With support from alumni, friends and partners, Michigan State University raised a record $284.4 million in cash and gift commitments, outdoing MSU's previous fundraising record of $272.6 million from 2019, and topping last year's total of $232 million.
In a year highlighted by the opening of the Facility for Rare Isotope Beams, a new academic building for STEM Teaching and Learning, and expansion of partnerships in Flint, Grand Rapids and Detroit, more than 170,000 individual gifts were given to support the university’s priorities to expand opportunities, advance equity, elevate excellence and strengthen the community for all Spartans. Donors made more investments in support of students and faculty than any prior year.
“We’re grateful to Spartans and friends for so generously supporting the success of our students, faculty and staff,” said President Samuel L. Stanley Jr., M.D. “Our community is investing in us like never before, growing the university’s capacity to pursue goals identified in the MSU 2030 strategic plan for expanding our excellence and impact.”
MSU alumni led the way this year with a 26.6% increase in giving from the previous year, contributing $122.5 million of the total. Nearly 9,700 individuals contributed to MSU for their first time, making up approximately 14% of the total donors.
More than 81% of all dollars raised came from 344 donors who made gifts of $100,000 or more. The largest gift, totaling $17 million, came from alumnus Martin Vanderploeg to create an undergraduate scholars’ program for first-generation students and to support endowed faculty positions in engineering.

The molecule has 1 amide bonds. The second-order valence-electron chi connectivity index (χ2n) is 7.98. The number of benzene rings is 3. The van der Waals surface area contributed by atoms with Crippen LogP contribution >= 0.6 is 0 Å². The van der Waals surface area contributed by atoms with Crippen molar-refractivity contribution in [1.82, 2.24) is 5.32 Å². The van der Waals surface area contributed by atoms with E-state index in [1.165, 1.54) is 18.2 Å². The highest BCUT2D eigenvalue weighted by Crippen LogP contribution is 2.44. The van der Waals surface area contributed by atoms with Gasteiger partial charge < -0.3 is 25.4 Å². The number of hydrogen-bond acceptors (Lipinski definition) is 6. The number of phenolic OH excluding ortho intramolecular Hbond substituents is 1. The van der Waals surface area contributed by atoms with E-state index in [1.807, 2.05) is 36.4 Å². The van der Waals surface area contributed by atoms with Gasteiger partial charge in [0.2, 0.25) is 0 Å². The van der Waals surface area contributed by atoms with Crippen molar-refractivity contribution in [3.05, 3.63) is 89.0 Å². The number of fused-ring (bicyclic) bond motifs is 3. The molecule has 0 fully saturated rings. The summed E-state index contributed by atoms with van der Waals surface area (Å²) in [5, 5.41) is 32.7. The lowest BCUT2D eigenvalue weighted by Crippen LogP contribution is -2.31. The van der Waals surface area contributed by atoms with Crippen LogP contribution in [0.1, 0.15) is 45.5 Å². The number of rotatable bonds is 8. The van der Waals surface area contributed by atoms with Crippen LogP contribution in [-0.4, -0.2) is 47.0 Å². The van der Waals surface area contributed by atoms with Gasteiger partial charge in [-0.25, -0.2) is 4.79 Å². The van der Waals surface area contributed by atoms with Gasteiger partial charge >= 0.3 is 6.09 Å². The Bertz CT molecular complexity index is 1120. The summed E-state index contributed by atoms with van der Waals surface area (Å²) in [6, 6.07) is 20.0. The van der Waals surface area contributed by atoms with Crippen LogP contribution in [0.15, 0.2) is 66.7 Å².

Of the total raised, more than $251 million has already been received and made available for current operations and capital purposes to support strategic priorities such as:
- Increasing opportunities for students by creating new and increasing investments in endowed scholarship funds.
- Enabling faculty excellence through investments in endowed positions.
- Aiding innovative efforts and partnerships to reduce health disparities.
Gifts from foundations also were up, increasing by 25.5% to more than $74.6. million in support. Notably, the Charles Stewart Mott Foundation awarded grants, totaling $25 million, to support public health faculty, academic research and community health collaborations in Flint.
“Private philanthropy fuels MSU’s innovation, success of our students and impact in the community,” said Kim Tobin, vice president for University Advancement. “Our donors support the university’s mission in many ways, and the success of faculty and students wouldn’t be possible without the generosity of the entire Spartan community.”In all, there were 48 gifts of a million dollars or more, totaling $157 million. Million-dollar gifts in fiscal year 2019 brought in $143 million, making this year’s total the largest from million-dollar commitments MSU has ever received.